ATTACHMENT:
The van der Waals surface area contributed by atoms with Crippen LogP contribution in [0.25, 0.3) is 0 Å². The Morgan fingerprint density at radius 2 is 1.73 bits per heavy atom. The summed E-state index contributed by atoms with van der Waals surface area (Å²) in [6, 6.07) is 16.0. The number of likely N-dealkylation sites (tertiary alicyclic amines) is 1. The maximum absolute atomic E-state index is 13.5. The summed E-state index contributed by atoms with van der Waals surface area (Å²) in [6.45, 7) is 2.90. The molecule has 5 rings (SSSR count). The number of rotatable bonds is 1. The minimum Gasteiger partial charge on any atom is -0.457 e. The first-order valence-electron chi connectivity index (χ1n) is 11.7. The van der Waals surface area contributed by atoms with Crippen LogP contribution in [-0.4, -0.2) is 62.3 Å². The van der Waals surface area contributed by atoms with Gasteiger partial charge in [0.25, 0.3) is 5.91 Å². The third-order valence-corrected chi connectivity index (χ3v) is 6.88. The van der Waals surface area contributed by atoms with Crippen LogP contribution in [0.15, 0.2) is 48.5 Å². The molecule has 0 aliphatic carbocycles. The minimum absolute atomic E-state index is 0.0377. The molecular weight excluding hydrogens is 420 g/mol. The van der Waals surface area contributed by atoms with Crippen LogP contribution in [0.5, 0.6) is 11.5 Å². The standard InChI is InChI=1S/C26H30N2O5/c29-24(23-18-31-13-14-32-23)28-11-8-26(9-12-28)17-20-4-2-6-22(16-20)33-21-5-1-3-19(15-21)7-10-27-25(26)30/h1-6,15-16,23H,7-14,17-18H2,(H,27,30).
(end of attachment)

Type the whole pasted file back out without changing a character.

The van der Waals surface area contributed by atoms with Crippen LogP contribution in [0.25, 0.3) is 0 Å². The Morgan fingerprint density at radius 2 is 1.73 bits per heavy atom. The summed E-state index contributed by atoms with van der Waals surface area (Å²) in [6, 6.07) is 16.0. The number of likely N-dealkylation sites (tertiary alicyclic amines) is 1. The maximum absolute atomic E-state index is 13.5. The summed E-state index contributed by atoms with van der Waals surface area (Å²) in [6.45, 7) is 2.90. The molecule has 5 rings (SSSR count). The number of rotatable bonds is 1. The minimum Gasteiger partial charge on any atom is -0.457 e. The first-order valence-electron chi connectivity index (χ1n) is 11.7. The van der Waals surface area contributed by atoms with Crippen LogP contribution in [-0.4, -0.2) is 62.3 Å². The van der Waals surface area contributed by atoms with Gasteiger partial charge in [0.25, 0.3) is 5.91 Å². The third-order valence-corrected chi connectivity index (χ3v) is 6.88. The van der Waals surface area contributed by atoms with Crippen LogP contribution in [0.15, 0.2) is 48.5 Å². The molecule has 0 aliphatic carbocycles. The minimum absolute atomic E-state index is 0.0377. The molecular weight excluding hydrogens is 420 g/mol. The van der Waals surface area contributed by atoms with Crippen LogP contribution in [0.5, 0.6) is 11.5 Å². The standard InChI is InChI=1S/C26H30N2O5/c29-24(23-18-31-13-14-32-23)28-11-8-26(9-12-28)17-20-4-2-6-22(16-20)33-21-5-1-3-19(15-21)7-10-27-25(26)30/h1-6,15-16,23H,7-14,17-18H2,(H,27,30).